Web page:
languagelearningIn the area of academics/field of study, the applicant should consider how to express one’s interests within the context of what an institution needs. Pria Chatterjee illustrates by listing the top fifteen chosen majors for Yale’s 2017 incoming classBiology, biomedical engineering, chemical engineering, chemistry, cognitive sciences, economics, econ/math, English, history, international studies, math, physics, political science, politics/econ, and psychology. She points out, however, that foreign language, art history, and the classics are notably absent. These academic departments have faculty, staff, offices and other administrative overhead; how can a university justify continued support of these liberal arts majors if not enough incoming students express interest in them? I have heard this phenomenon playfully called the “butts in the seats” rule: if a program has so many seats, it has a vested interest in filling them. I am not cynically suggesting that an applicant should express disingenuous interest in an unusual major (knowing it is not binding). One’s integrity should always be the rudder steering applications to college.

girlwithawardsMost students, however, simply do not put much thought into the box they check for intended major; they often have no idea what they want to major in anyway.  If a high school student is accomplished in foreign language, why check the typical catch-all box for international relations? There are too many IR majors and the U.S. Department of State does not have openings for that many diplomats! Why not express interest in a substantive foreign language major (e.g., Mandarin, Arabic, or Russian), with a minor in IR? How about a philosophy major with a minor in cognitive science, or a classics major with a minor in anthropology? Such twists in expression of interest make an applicant stand out, and to me, do not seem inauthentic.

roboticsMs. Chatterjee coins the phrase “Admissions Arbitrage by Field of Study,” and suggests applying against the grain in academic fields where there is a disproportionate difference in the participation rate of men and women. Fields dominated by women include: accounting, education, foreign languages, health careers (skewed by nursing), psychology, and social services. Fields dominated by men include: natural resources, computer science, and engineering. Time and again, I have seen the admissions advantage, and often merit scholarships, go to qualified women in STEM fields.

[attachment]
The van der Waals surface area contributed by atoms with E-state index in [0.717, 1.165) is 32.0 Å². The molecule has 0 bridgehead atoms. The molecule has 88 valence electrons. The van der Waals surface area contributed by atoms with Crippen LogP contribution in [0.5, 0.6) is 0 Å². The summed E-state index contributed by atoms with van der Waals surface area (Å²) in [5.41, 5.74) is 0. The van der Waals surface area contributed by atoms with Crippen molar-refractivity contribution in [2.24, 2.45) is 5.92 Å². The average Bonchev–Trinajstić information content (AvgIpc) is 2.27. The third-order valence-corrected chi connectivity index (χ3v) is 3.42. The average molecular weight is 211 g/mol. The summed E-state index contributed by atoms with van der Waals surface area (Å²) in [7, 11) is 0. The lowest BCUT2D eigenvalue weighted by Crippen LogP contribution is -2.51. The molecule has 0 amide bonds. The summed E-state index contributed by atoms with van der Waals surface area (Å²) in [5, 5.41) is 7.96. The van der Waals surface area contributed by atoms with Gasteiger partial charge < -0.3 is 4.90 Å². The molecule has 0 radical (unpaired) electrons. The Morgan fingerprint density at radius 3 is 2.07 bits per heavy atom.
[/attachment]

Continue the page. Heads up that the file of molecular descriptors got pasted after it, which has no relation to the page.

guywithmikeIn the area of extracurricular activities, a student has a great deal of choice, since it is all about individual effort. Pria Chatterjee stresses that only standout accomplishments in the arts or community service count as a true “hook.” She also points out that activities that go against gender or racial/ethnic stereotypes can help distinguish an applicant.  Cal Newport offers rich, original ideas in his bestseller, How to Be a High School Superstar: A Revolutionary Plan to Get into College by Standing Out (Without Burning Out), that help students to focus on (i.e., immerse oneself) in endeavors offering the opportunity to innovate and create meaningful accomplishments versus racking up a laundry list of “jack of all trades” activities. Professor Newport’s StudyHacks  blog should be a staple for college-bound high school students and their families.

boyalivebrainbookI cannot agree more with this quality versus quantity approach.  Jack Andraka, the high school sophomore who invented an early warning test for pancreatic cancer, did not need to check every activity box to be considered by elite colleges. I don’t know what else Kai Kloepfer did in high school, but I don’t care, because he invented a device that uses fingerprint sensors to prohibit anyone but certified users from firing a gun, to prevent children and teens from injuring or killing themselves after accidentally stumbling upon firearms. Arsh Shah Dilbagi developed an affordable, portable breath-to-speech device for speech-impaired or paralyzed individuals, such as those suffering with ALS. I am not curious about how many clubs he joined.

These young people became standout achievers, not by checking boxes, but by focusing on a breakthrough idea and making it happen. I am sure their college applications did not bore admissions officers; there will always be a place in institutions of higher learning for students who truly make a difference.